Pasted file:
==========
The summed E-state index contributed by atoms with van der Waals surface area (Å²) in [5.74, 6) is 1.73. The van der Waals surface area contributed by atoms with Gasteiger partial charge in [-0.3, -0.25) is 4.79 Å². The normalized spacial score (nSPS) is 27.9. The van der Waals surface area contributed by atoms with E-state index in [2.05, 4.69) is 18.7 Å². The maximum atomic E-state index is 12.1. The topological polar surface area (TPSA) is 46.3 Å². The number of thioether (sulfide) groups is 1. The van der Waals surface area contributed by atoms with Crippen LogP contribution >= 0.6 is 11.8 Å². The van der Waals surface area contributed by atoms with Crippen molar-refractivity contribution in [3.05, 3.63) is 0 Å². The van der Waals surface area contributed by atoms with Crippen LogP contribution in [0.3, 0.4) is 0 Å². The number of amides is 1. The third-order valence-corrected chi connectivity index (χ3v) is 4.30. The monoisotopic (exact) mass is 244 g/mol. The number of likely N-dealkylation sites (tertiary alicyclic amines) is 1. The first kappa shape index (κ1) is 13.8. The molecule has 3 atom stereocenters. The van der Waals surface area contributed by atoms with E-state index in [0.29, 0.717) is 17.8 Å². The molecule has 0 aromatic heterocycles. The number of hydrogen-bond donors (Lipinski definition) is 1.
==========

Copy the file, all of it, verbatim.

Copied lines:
The summed E-state index contributed by atoms with van der Waals surface area (Å²) in [5.74, 6) is 1.73. The van der Waals surface area contributed by atoms with Gasteiger partial charge in [-0.3, -0.25) is 4.79 Å². The normalized spacial score (nSPS) is 27.9. The van der Waals surface area contributed by atoms with E-state index in [2.05, 4.69) is 18.7 Å². The maximum atomic E-state index is 12.1. The topological polar surface area (TPSA) is 46.3 Å². The number of thioether (sulfide) groups is 1. The van der Waals surface area contributed by atoms with Crippen LogP contribution >= 0.6 is 11.8 Å². The van der Waals surface area contributed by atoms with Crippen molar-refractivity contribution in [3.05, 3.63) is 0 Å². The van der Waals surface area contributed by atoms with Crippen LogP contribution in [0.3, 0.4) is 0 Å². The number of amides is 1. The third-order valence-corrected chi connectivity index (χ3v) is 4.30. The monoisotopic (exact) mass is 244 g/mol. The number of likely N-dealkylation sites (tertiary alicyclic amines) is 1. The first kappa shape index (κ1) is 13.8. The molecule has 3 atom stereocenters. The van der Waals surface area contributed by atoms with E-state index in [0.29, 0.717) is 17.8 Å². The molecule has 0 aromatic heterocycles. The number of hydrogen-bond donors (Lipinski definition) is 1.